What some have described as a “media war” between Egypt and the international press has, in recent years, become more pronounced as political upheaval and conflicting interests have been compounded by several high profile instances of misinterpretation and misrepresentation of events. One such example occurred when Egypt’s then foreign minister Nabil Fahmy was hosted by NPR’s All Things Considered in Washington D.C. on April 29, 2014. When Fahmy was asked about the relationship between the United States and Egypt he answered: “It’s like a marriage.” The use of this simile sparked a media storm of startling proportions. The following is a detailed analysis of the events around this incident, and the challenges associated with media translation across cultures.
Making the Bed: Media translation in Egypt
Fluency in a foreign language is measured by the ability to achieve certain tasks while observing the grammatical rules that govern the use of words both semantically and syntactically. Quite often a non-native speaker of a language may confuse the meaning of a word with the way it should be used. Figures of speech such as metaphors and similes are particularly difficult to explain to a novice speaker, who may confuse the dictionary meaning of an expression with its idiomatic use.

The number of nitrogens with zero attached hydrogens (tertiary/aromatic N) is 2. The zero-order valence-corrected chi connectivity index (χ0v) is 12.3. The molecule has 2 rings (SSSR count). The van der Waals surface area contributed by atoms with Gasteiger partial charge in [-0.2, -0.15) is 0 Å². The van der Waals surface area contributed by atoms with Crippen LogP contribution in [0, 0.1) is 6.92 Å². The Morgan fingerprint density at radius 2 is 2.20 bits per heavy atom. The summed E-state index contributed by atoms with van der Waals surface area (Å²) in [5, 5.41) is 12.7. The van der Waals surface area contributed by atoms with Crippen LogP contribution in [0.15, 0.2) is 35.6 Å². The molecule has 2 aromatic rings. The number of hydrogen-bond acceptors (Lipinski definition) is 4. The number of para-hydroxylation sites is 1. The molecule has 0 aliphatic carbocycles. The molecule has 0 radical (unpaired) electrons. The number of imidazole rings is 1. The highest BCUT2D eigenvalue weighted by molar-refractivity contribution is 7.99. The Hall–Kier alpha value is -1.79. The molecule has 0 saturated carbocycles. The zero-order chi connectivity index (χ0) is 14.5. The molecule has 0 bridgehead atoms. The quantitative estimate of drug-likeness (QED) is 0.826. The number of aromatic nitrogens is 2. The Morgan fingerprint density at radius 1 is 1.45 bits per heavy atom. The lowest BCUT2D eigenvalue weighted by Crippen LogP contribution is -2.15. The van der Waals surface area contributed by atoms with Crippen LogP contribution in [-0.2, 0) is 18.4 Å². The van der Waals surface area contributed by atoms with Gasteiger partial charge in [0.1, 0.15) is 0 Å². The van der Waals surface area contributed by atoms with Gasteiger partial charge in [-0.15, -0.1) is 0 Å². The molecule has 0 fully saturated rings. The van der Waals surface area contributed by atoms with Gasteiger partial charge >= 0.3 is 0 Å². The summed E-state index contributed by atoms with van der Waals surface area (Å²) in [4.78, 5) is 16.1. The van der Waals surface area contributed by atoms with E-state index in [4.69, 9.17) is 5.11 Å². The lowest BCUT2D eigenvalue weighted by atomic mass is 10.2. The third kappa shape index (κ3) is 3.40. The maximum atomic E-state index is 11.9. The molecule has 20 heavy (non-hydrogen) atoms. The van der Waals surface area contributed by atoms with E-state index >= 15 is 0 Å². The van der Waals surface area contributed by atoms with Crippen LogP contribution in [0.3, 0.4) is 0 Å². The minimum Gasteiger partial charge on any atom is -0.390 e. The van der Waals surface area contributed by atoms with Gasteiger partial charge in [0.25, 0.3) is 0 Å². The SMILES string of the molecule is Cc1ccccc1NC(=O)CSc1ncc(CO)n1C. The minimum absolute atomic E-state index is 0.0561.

It is the job of a translator to make a clear distinction between the denotative and connotative meaning of words. This is the realm of pragmatics, which is concerned with how language is used over and above the rules of grammar. Experienced translators attempt to ensure that their translations are not awkward, outlandish or inappropriate. For this, they must understand the context in which the original text is produced to offer translations that are linguistically correct, culturally acceptable and pragmatically appropriate (Gamal 2010).